October 9, 2014

Derrida’s ghost


Me too, buddy. Me too.

Me too, buddy. Me too.

Today, October 9th, is the tenth anniversary of the death of the French philosopher, and inventor of deconstructionism, Jacques Derrida. Princeton University has decided to celebrate, or memorialize the theorist (or perhaps dance on his grave, depending on your perspective) by hosting a symposium, Unpacking Derrida’s Library,” which features a distinguished list of guests. But what is left to unpack, or repack, or ship back?

What is the status of the deconstructive philosopher a decade after his death? There’s still a lot we don’t know about Derrida. Melville House’s Jacques Derrida: The Last Interview provides some insight. But we do know one thing: Derrida was a haunted soul. In The Specters of Marx, Derrida expounds upon the ghost of Marx, and how the red giant haunts philosophy.

Ghosts apparently fascinated Derrida. In the spooky British film Ghost Dance, when asked if ghosts exist, Derrida replies that he himself is a ghost: “Therefore, if I’m a ghost, but believe I’m speaking with my own voice, it’s precisely because I believe it’s my own voice that I allow it to be taken over by another’s voice. Not just any other voice but that of my own ghost. So ghost do exist.”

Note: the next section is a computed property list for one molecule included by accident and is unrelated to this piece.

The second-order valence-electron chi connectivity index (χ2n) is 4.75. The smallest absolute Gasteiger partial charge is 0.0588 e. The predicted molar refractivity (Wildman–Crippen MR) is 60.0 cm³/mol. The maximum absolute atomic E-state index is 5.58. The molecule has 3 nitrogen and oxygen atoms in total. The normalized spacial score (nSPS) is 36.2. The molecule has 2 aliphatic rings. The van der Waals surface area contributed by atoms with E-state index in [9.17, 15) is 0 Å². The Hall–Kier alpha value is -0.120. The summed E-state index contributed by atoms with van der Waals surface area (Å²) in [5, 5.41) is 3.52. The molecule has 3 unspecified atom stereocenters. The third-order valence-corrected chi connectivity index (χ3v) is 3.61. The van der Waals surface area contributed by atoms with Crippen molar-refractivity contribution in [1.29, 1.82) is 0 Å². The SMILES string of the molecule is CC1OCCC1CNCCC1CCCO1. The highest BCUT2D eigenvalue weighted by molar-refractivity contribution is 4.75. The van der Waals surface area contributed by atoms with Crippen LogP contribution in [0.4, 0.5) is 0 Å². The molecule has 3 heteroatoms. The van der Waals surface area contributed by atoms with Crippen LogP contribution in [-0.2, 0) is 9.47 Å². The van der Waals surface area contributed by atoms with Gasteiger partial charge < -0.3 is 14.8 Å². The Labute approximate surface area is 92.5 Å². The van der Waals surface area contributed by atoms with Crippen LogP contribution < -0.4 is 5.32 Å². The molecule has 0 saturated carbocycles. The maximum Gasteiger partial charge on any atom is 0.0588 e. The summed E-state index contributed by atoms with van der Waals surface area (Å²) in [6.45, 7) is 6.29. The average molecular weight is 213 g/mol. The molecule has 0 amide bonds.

While Derrida’s answer is perhaps only clear to his bedroom-eyed interlocutor, the cryptic nature of his message comes across loud and clear. Watch out: there are specters about and some of them have pipes.

So, does the late philosopher still haunt our streets (or at least our grad school classrooms and dusty library stacks)? Can you still hear the call of deconstruction on the lips of every hipster with a cinema studies degree? Or, is it just Derrida’s magnificent, snow-white mop that lives on in our memories?

I don’t know about you, but I know what I’m going to be for Halloween.